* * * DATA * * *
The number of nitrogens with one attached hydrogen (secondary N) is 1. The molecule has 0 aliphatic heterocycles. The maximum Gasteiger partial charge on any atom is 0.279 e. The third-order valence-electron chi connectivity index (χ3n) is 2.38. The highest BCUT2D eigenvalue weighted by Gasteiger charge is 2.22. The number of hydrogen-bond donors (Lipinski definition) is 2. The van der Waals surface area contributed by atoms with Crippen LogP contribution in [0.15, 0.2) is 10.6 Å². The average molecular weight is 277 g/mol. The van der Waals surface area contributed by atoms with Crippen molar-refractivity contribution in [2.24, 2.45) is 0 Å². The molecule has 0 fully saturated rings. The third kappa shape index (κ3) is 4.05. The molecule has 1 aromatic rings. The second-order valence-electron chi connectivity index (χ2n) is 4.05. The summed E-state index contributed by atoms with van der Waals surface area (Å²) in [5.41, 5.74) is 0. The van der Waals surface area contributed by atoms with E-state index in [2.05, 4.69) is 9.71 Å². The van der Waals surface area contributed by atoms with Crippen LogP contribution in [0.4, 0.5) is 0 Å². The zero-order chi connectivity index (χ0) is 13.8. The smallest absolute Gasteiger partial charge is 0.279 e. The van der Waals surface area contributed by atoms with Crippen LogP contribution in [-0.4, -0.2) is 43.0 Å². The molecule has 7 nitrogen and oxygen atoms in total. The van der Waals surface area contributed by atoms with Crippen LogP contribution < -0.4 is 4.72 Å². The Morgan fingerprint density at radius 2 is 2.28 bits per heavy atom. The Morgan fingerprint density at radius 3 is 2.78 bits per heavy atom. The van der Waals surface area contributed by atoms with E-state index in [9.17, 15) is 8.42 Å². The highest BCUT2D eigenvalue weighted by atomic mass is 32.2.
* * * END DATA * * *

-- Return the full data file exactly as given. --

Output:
The number of nitrogens with one attached hydrogen (secondary N) is 1. The molecule has 0 aliphatic heterocycles. The maximum Gasteiger partial charge on any atom is 0.279 e. The third-order valence-electron chi connectivity index (χ3n) is 2.38. The highest BCUT2D eigenvalue weighted by Gasteiger charge is 2.22. The number of hydrogen-bond donors (Lipinski definition) is 2. The van der Waals surface area contributed by atoms with Crippen LogP contribution in [0.15, 0.2) is 10.6 Å². The average molecular weight is 277 g/mol. The van der Waals surface area contributed by atoms with Crippen molar-refractivity contribution in [2.24, 2.45) is 0 Å². The molecule has 0 fully saturated rings. The third kappa shape index (κ3) is 4.05. The molecule has 1 aromatic rings. The second-order valence-electron chi connectivity index (χ2n) is 4.05. The summed E-state index contributed by atoms with van der Waals surface area (Å²) in [5.41, 5.74) is 0. The van der Waals surface area contributed by atoms with E-state index in [2.05, 4.69) is 9.71 Å². The van der Waals surface area contributed by atoms with Crippen LogP contribution in [0.4, 0.5) is 0 Å². The zero-order chi connectivity index (χ0) is 13.8. The smallest absolute Gasteiger partial charge is 0.279 e. The van der Waals surface area contributed by atoms with Crippen LogP contribution in [-0.4, -0.2) is 43.0 Å². The molecule has 7 nitrogen and oxygen atoms in total. The van der Waals surface area contributed by atoms with Crippen LogP contribution < -0.4 is 4.72 Å². The Morgan fingerprint density at radius 2 is 2.28 bits per heavy atom. The Morgan fingerprint density at radius 3 is 2.78 bits per heavy atom. The van der Waals surface area contributed by atoms with E-state index in [9.17, 15) is 8.42 Å². The highest BCUT2D eigenvalue weighted by atomic mass is 32.2.